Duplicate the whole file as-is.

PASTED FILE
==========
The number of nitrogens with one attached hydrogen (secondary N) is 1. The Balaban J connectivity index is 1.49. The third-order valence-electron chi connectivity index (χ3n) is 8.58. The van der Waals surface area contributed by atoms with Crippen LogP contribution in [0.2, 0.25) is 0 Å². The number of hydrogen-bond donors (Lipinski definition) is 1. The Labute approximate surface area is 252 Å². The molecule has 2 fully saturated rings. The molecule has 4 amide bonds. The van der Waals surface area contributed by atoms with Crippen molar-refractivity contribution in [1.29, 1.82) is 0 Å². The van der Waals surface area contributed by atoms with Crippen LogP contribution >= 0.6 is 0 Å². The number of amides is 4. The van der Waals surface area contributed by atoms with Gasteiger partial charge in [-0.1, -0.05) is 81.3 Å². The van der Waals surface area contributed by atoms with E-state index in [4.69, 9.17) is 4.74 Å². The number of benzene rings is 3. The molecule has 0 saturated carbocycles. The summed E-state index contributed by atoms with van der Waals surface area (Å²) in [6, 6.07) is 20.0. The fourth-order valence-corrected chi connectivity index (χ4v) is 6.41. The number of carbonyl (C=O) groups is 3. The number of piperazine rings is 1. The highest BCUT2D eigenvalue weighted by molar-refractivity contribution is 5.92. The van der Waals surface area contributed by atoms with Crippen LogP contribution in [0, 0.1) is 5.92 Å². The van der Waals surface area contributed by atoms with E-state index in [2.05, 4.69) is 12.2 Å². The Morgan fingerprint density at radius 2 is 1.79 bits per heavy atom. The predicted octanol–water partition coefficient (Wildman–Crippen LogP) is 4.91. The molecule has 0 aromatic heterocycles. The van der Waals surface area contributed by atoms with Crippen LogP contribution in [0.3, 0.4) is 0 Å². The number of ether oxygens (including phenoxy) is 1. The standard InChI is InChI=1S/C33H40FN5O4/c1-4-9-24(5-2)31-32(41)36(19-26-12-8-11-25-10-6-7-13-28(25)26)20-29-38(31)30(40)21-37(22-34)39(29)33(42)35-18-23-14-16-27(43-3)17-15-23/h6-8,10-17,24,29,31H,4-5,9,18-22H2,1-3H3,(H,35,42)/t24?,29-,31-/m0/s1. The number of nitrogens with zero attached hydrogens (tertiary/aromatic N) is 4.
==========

The number of nitrogens with one attached hydrogen (secondary N) is 1. The Balaban J connectivity index is 1.49. The third-order valence-electron chi connectivity index (χ3n) is 8.58. The van der Waals surface area contributed by atoms with Crippen LogP contribution in [0.2, 0.25) is 0 Å². The number of hydrogen-bond donors (Lipinski definition) is 1. The Labute approximate surface area is 252 Å². The molecule has 2 fully saturated rings. The molecule has 4 amide bonds. The van der Waals surface area contributed by atoms with Crippen molar-refractivity contribution in [1.29, 1.82) is 0 Å². The van der Waals surface area contributed by atoms with Crippen LogP contribution >= 0.6 is 0 Å². The number of amides is 4. The van der Waals surface area contributed by atoms with Gasteiger partial charge in [-0.1, -0.05) is 81.3 Å². The van der Waals surface area contributed by atoms with E-state index in [4.69, 9.17) is 4.74 Å². The number of benzene rings is 3. The molecule has 0 saturated carbocycles. The summed E-state index contributed by atoms with van der Waals surface area (Å²) in [6, 6.07) is 20.0. The fourth-order valence-corrected chi connectivity index (χ4v) is 6.41. The number of carbonyl (C=O) groups is 3. The number of piperazine rings is 1. The highest BCUT2D eigenvalue weighted by molar-refractivity contribution is 5.92. The van der Waals surface area contributed by atoms with Crippen LogP contribution in [0, 0.1) is 5.92 Å². The van der Waals surface area contributed by atoms with E-state index in [2.05, 4.69) is 12.2 Å². The Morgan fingerprint density at radius 2 is 1.79 bits per heavy atom. The predicted octanol–water partition coefficient (Wildman–Crippen LogP) is 4.91. The molecule has 0 aromatic heterocycles. The van der Waals surface area contributed by atoms with Crippen LogP contribution in [0.3, 0.4) is 0 Å². The number of ether oxygens (including phenoxy) is 1. The standard InChI is InChI=1S/C33H40FN5O4/c1-4-9-24(5-2)31-32(41)36(19-26-12-8-11-25-10-6-7-13-28(25)26)20-29-38(31)30(40)21-37(22-34)39(29)33(42)35-18-23-14-16-27(43-3)17-15-23/h6-8,10-17,24,29,31H,4-5,9,18-22H2,1-3H3,(H,35,42)/t24?,29-,31-/m0/s1. The number of nitrogens with zero attached hydrogens (tertiary/aromatic N) is 4.